Regarding the education level as SDH, the level of knowledge of HPV infection and HPV vaccine was greater among those who had completed higher levels. This was especially noticeable among university graduates—a finding that coincides with similar studies (Marlow et al., 2013; Montgomery & Smith-Glasgow, 2012). The importance of level of education in relation to participation in CC screening has already been revealed by other studies, reporting a greater participation among women with higher education levels (Damiani et al., 2012). It is thus reasonable to believe that this preventive behavior may be associated with a greater level of knowledge regarding HPV. To conclude, it is important to consider education level as being a decisive factor for correcting inequalities regarding the information known to the population (regarding HPV, sexually transmitted infections, etc.) and also concerning access to early detection programs for cancer. In this sense, some authors have noted that women who have a lower education level participate less in opportunistic programs that are based on the sporadic recruitment of patients, or it is the woman herself who assumes an active role in participation (opportunistic programs) (Damiani et al., 2012; Martín-López et al., 2012).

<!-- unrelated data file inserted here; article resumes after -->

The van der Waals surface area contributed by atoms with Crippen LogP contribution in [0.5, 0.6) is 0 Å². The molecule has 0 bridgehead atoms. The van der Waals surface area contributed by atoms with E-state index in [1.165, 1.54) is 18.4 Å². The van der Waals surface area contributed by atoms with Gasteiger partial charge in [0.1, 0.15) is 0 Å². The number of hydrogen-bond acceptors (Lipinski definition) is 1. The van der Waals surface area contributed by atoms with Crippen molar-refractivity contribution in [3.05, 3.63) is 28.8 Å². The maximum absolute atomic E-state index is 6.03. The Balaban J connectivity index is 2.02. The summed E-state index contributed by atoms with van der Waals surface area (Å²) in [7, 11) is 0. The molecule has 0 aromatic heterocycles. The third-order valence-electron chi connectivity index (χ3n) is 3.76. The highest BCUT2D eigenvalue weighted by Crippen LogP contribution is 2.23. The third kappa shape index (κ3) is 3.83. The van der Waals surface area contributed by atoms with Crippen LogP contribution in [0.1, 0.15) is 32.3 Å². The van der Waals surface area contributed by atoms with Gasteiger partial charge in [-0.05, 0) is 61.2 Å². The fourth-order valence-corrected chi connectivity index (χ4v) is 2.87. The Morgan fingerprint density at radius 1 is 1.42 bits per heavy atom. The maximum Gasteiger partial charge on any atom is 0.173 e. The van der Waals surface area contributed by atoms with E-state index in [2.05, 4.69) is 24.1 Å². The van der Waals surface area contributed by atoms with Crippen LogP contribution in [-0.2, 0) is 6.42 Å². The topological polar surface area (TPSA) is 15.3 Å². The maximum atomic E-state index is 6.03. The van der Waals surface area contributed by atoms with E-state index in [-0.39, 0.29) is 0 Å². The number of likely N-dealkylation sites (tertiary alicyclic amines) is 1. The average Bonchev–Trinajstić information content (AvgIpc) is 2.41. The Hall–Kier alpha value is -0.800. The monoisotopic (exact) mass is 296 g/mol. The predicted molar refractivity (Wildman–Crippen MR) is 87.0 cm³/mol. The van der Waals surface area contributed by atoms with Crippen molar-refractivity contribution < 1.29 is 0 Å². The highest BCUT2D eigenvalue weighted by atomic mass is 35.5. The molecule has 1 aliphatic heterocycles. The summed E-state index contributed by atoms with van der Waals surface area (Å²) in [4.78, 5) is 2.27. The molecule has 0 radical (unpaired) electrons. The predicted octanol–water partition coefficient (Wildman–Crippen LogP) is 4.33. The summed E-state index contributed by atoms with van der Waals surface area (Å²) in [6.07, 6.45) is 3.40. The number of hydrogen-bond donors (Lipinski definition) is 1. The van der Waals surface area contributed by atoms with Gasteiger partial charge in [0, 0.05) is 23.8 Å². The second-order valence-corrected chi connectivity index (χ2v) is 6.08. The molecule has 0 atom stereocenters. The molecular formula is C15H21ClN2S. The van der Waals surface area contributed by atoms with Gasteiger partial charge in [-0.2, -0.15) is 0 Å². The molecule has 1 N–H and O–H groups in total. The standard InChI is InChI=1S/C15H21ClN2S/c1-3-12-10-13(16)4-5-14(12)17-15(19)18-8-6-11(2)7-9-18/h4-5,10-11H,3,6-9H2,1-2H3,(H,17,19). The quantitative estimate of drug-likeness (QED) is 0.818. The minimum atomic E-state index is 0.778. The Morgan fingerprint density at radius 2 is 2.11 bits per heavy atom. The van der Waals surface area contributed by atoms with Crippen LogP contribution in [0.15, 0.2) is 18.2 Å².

Regarding the residential setting, women living in rural areas have a poorer level of knowledge about HPV infection and HPV vaccine, along the lines of other studies that reported that rural women more poorly identified the relationship between HPV and CC (Blake et al., 2015; Mohammed et al., 2018). This unequal access to information according to the residential setting may be related to different factors. First, in rural areas, a different conception of sexual and reproductive health may exist; therefore, rural women may be more reluctant to share their doubts on gynecological issues. In addition, they may have more limited access to digital platforms (Internet). Thus, it has been documented that people who do not use the Internet are less likely to have information on HPV (Osazuwa-Peters et al., 2017). Lastly, it is important to analyze the model of care of health professionals who work in rural contexts (Mohammed et al., 2018).
If we consider these issues in light of inequality, it is important to consider that women who are most vulnerable (i.e., with a lower education and living in a rural setting) may be more susceptible to suffering an infection by HPV as they more poorly identify both the risk and protective factors. Furthermore, a study performed among female university students found a relationship between the HPV vaccine status and sexual risk behaviors (Fernández-Feito, Antón Fernández, & Paz-Zulueta, 2018). Female university students who were not vaccinated reportedly used fewer barrier methods during sexual relations, which consequently doubled the risk of acquiring sexually transmitted infections. These findings in the university population could be even more unfavorable in lower strata with a lower education level. Further research is recommended to determine the role of knowledge on HPV infection and its vaccine on adult women in relation to sexual risk behaviors.